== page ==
Use Technology Wisely to Reduce Friction for Your Customers

If you’re a retailer thinking about how to best use technologies such as AI, computer vision, and analytics, I encourage you to pause for moment to consider something else first: friction.

Today’s consumers want you to make their shopping experience easy. Why walk to the far corner of a grocery store for a gallon of milk when you can order it with one touch online and have it delivered right to your front door? Customers are pushing back against friction, and your first challenge is to identify friction points and eliminate them. Optimizing customer experiences is not just about using the latest, greatest technology. It’s about using the right tools to streamline everything from online browsing to in-store pickup.

Reducing friction for your customers should factor into the equation as you think about what technology will best enable you to optimize store experiences. We’re not just talking about being able to greet loyalty customers by name, although that’s a good start. You need to be thinking about harnessing deep learning for insights into consumer buying behavior and using robots for ensuring that your in-store inventory is up-to-date, and that your shelves are stocked.

Learning from Digital Natives

When it comes to best practices for using technology to optimize experiences, many of the most successful examples are from digital native retailers. Retailers that were born in the digital era have been thinking about and analyzing consumer behavior from day one.

One example of a digital native that is putting its expertise to work in the physical world is Lolli & Pops. At the NRF 2018 show, the retailer of gourmet candies demonstrated how it plans to use technology to personalize the customer experience for loyalty members who opt-in.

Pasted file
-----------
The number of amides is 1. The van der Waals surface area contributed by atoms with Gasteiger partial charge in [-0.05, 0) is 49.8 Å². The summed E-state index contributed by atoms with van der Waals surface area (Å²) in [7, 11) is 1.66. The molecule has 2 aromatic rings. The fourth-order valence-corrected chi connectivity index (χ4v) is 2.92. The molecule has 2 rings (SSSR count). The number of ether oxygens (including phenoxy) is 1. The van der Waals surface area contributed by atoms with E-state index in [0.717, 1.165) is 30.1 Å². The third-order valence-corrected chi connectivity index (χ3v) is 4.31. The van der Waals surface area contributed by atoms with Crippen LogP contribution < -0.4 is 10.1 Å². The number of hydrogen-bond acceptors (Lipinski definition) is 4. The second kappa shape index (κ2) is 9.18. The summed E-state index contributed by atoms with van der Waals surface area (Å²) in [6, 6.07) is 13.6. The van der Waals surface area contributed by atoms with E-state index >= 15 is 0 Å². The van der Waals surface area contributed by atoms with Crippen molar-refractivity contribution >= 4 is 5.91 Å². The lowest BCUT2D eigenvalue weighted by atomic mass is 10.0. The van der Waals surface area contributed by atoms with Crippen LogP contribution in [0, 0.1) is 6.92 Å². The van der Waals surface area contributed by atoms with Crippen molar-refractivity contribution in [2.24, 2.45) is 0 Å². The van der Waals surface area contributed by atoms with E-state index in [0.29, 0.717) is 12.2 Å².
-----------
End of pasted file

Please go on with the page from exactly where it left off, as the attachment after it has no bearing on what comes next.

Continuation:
Using computer vision and facial recognition technology, the Lolli & Pops “Magic Makers” program, still under development, will recognize loyalty members in real-time as they enter a store. AI-enhanced analytics will instantly provide store associates information about individual preferences, and that will lead to personalized product recommendations. It should be a pretty sweet system for both the customer and the store.

While digital natives have an edge in the marketplace, legacy retailers are moving quickly to implement new technology, too. Big box stores, for example, are working with Hershey’s to implement Intel-powered “smart shelf” technology, which processes real-time data on both customer preferences and inventory to ensure that the right product mix is always available on store shelves.

Solving the Inventory Problem

Accurate inventory control and up-to-date shelf stocking are huge opportunities in the bricks and mortar retail world. This also relates to eliminating friction for your customers. If customers can’t find what they are looking for it results in a negative experience. Moreover, the vast majority of shoppers who can’t find what they want on the shelf will not ask someone check to see if an item is in stock, resulting in lost sales. In many cases the retailer might have plenty of SKUs in the back, but their shelves are out of synch with their inventory.